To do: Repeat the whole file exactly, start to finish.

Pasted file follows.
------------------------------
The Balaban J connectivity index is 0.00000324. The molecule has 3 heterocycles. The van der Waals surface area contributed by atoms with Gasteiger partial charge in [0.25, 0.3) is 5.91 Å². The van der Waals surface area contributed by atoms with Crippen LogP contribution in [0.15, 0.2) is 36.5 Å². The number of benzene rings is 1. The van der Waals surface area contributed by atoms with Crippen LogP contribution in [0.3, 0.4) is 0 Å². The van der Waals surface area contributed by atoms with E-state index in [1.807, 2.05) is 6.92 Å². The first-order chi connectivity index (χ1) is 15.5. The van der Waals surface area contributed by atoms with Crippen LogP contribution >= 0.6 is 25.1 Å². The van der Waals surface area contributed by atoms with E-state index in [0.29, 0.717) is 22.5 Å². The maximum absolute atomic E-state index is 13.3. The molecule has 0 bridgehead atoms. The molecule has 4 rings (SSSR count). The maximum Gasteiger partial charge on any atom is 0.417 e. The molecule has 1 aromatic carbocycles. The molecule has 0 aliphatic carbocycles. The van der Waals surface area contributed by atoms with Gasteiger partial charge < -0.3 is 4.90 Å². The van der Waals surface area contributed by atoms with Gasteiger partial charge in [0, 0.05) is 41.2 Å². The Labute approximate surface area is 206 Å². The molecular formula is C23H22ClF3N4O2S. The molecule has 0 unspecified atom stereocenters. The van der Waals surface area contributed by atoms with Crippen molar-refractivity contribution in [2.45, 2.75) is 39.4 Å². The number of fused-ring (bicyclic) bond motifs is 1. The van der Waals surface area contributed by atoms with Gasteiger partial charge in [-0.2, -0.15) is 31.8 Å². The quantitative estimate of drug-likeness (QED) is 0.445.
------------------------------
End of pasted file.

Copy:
The Balaban J connectivity index is 0.00000324. The molecule has 3 heterocycles. The van der Waals surface area contributed by atoms with Gasteiger partial charge in [0.25, 0.3) is 5.91 Å². The van der Waals surface area contributed by atoms with Crippen LogP contribution in [0.15, 0.2) is 36.5 Å². The number of benzene rings is 1. The van der Waals surface area contributed by atoms with Crippen LogP contribution in [0.3, 0.4) is 0 Å². The van der Waals surface area contributed by atoms with E-state index in [1.807, 2.05) is 6.92 Å². The first-order chi connectivity index (χ1) is 15.5. The van der Waals surface area contributed by atoms with Crippen LogP contribution >= 0.6 is 25.1 Å². The van der Waals surface area contributed by atoms with E-state index in [0.29, 0.717) is 22.5 Å². The maximum absolute atomic E-state index is 13.3. The molecule has 0 bridgehead atoms. The molecule has 4 rings (SSSR count). The maximum Gasteiger partial charge on any atom is 0.417 e. The molecule has 1 aromatic carbocycles. The molecule has 0 aliphatic carbocycles. The van der Waals surface area contributed by atoms with Gasteiger partial charge < -0.3 is 4.90 Å². The van der Waals surface area contributed by atoms with Gasteiger partial charge in [0, 0.05) is 41.2 Å². The Labute approximate surface area is 206 Å². The molecular formula is C23H22ClF3N4O2S. The molecule has 0 unspecified atom stereocenters. The van der Waals surface area contributed by atoms with Crippen molar-refractivity contribution in [2.45, 2.75) is 39.4 Å². The number of fused-ring (bicyclic) bond motifs is 1. The van der Waals surface area contributed by atoms with Gasteiger partial charge in [-0.2, -0.15) is 31.8 Å². The quantitative estimate of drug-likeness (QED) is 0.445.